Justifying Feasibility Constraints on Human Rights

Ethical Theory and Moral Practice 15 (2):143-157 (2012)
Abstract
It is a crucial question whether practicalities should have an impact in developing an applicable theory of human rights—and if, how (far) such constraints can be justified. In the course of the non-ideal turn of today’s political philosophy, any entitlements (and social entitlements in particular) stand under the proviso of practical feasibility. It would, after all, be unreasonable to demand something which is, under the given political and economic circumstances, unachievable. Thus, many theorist—particularly those belonging to the liberal camp—begin to question the very idea of social human rights on grounds of practical infeasibility. This new minimalism about human rights motivates an immanent critique arguing that even if we were to proceed from a liberal framework, we would still wind up with a justification of the full list of social human rights. In the first part of this article, I will present the central positions of the debate presented by Amartya Sen, Maurice Cranston and Pablo Gilabert. Initially arguing that a minimalism of human rights on grounds of practical infeasibility alone proves unjustifiable, however, I shall open up two further perspectives, which allow practical infeasibilities to become normatively determinate. Discussing contributions by James Griffin and Charles Beitz, I will defend the thesis that certain feasibility constraints on (social) human rights can be justified on the condition that they are grounded either in a normative idea of the appropriate implementation of these rights or in reflection of the practical function of a theory of human rights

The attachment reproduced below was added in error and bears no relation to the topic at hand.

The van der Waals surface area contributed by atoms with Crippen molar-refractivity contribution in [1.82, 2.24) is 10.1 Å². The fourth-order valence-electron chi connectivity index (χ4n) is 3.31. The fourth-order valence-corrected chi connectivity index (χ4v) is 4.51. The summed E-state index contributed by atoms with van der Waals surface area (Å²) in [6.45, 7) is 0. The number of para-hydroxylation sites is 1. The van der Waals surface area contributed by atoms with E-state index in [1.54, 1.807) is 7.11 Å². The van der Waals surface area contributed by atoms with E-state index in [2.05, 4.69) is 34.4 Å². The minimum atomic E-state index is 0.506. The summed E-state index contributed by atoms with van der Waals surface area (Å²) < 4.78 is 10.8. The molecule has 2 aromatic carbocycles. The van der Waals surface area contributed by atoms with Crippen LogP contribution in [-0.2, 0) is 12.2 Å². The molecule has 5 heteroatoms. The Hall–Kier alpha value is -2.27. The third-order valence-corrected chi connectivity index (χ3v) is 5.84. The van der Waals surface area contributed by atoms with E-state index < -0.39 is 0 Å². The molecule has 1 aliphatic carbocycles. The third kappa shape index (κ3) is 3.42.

Keywords Human rights  Social human rights  Feasibility  Beitz  Non-ideal theory
Categories (categorize this paper)
Options
 Save to my reading list
Follow the author(s)
My bibliography
Export citation
Find it on Scholar
Edit this record
Mark as duplicate
Revision history Request removal from index
 
Download options
PhilPapers Archive


Upload a copy of this paper     Check publisher's policy on self-archival     Papers currently archived: 10,928
External links
Setup an account with your affiliations in order to access resources via your University's proxy server
Configure custom proxy (use this if your affiliation does not provide a proxy)
Through your library
References found in this work BETA
Joel Feinberg (1973). Social Philosophy. Englewood Cliffs, N.J.,Prentice-Hall.

View all 12 references

Citations of this work BETA

No citations found.

Similar books and articles
David Miller (2012). Grounding Human Rights. Critical Review of International Social and Political Philosophy 15 (4):407-427.
Jo�O. Cardoso Rosas (2008). Human Rights. Proceedings of the Xxii World Congress of Philosophy 11:93-100.
Amartya Sen (2012). The Global Reach of Human Rights. Journal of Applied Philosophy 29 (2):91-100.
Alasdair Cochrane (2012). From Human Rights to Sentient Rights. Critical Review of International Social and Political Philosophy 16 (5):655-675.
Charles Jones (2013). The Human Right to Subsistence. Journal of Applied Philosophy 30 (1):57-72.
Doris Schroeder (2012). Human Rights and Human Dignity. Ethical Theory and Moral Practice 15 (3):323-335.
Analytics

Monthly downloads

Added to index

2011-04-06

Total downloads

54 ( #29,001 of 1,100,500 )

Recent downloads (6 months)

1 ( #289,155 of 1,100,500 )

How can I increase my downloads?

My notes
Sign in to use this feature


Discussion
Start a new thread
Order:
There  are no threads in this forum
Nothing in this forum yet.